I served in the International Literacy Department for ten years as Office Manager and Secretary, and the decision to seek another assignment was a difficult one. I joined the NRSI team last November as Project Manager. I am excited about my new assignment and am keeping busy learning about complex scripts, growing in my new role, and helping the NRSI team to stay on schedule.
Currently I am in a Management program at Mountain View College, a local community college. When I’m not at work or at school I enjoy my small flower garden, cooking, and my six grandchildren.
International honors at bukva:raz! for Gentium, a new typeface by Victor Gaultney
by Peter Martin
We are pleased to announce that the NRSI’s Victor Gaultney has received recognition for his work on Gentium, an original typeface design he is developing as part of his MA in Type Design at the University of Reading, England. Encouraged by his professor, he entered the regular and italic faces in bukva:raz! (tr. “letter one!”), an international competition to identify the best 100 typefaces of the last five years. The panel of judges from around the world met in Moscow, December 2001 to select the winners: Gentium was placed in the top 100 (rankings were not given).
The design will get its own spread in the “Language, Culture, Type” book published next year by Graphis, and will be displayed in the exhibit at ATypI Roma this September, in exhibitions in Moscow and St. Petersburg, and at the General Assembly Building of the United Nations Headquarters in New York City, in early 2003.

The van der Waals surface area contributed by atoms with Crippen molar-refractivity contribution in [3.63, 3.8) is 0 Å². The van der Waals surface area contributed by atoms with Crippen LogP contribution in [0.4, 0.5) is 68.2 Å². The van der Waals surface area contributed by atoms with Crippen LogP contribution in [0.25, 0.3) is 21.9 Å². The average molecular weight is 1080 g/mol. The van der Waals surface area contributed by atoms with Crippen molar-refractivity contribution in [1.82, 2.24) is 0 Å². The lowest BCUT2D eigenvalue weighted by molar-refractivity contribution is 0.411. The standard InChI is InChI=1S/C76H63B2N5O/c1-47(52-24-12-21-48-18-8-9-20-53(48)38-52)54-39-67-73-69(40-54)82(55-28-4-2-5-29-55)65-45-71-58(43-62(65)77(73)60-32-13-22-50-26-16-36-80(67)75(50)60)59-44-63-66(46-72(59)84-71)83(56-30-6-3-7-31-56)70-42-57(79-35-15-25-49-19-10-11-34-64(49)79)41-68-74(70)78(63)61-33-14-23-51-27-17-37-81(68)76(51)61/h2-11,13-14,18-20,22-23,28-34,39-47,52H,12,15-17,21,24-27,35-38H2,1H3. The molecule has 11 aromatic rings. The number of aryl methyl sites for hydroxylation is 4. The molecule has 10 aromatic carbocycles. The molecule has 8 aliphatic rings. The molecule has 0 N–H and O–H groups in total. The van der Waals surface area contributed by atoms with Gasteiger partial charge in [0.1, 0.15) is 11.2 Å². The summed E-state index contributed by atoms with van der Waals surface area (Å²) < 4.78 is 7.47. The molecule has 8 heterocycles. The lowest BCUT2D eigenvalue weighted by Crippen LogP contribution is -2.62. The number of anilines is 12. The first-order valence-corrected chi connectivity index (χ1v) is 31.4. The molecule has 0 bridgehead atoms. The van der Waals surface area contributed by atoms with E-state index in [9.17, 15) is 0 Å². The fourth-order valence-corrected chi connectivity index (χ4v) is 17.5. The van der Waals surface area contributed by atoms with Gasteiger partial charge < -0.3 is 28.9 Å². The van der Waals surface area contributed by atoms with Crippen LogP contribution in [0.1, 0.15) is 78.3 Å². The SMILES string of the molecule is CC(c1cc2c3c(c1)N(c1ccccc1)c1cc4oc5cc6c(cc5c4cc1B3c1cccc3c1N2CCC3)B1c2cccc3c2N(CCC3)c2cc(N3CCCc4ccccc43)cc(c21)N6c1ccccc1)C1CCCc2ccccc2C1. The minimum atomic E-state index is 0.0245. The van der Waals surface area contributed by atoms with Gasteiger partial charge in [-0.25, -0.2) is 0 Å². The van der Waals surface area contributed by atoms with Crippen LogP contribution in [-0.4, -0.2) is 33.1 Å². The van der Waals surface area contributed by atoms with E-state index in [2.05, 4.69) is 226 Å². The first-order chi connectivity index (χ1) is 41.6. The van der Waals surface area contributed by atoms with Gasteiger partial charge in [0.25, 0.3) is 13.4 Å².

Among Gentium’s distinctives are: original design; extensive set of Latin, Greek and Cyrillic glyphs with consistent design; excellent readability; economy of space suitable for long documents; capitals and ascenders designed to accomodate diacritic combinations. The sample below shows a selection of the extended Latin range:
From the ATypI website: “bukva:raz!, the international type design competition, is part of a special, tri-partite programme of the Association Typographique Internationale (ATypI) dedicated to the Year of Dialogue among Civilizations, 2001. The programme received the enthusiastic endorsement of Mr. Giandomenico Picco, Personal Representative of the Secretary-General for the United Nations Year of Dialogue among Civilizations, in May 2000, and is an official part of the global campaign for the Year of Dialogue coordinated by his office.”
Congratulations from the team, Victor!
Victor’s academic pages: http://www.sil.org/~gaultney/
l’Association Typographique Internationale (ATypI) website: http://www.atypi.org/
bukva:raz! information: http://www.atypi.org/bukvaraz/
ATypI Conference 2002 in Rome: http://www.atypi.org/rome2002/index.html
TECkit—new and improved
by Jonathan Kew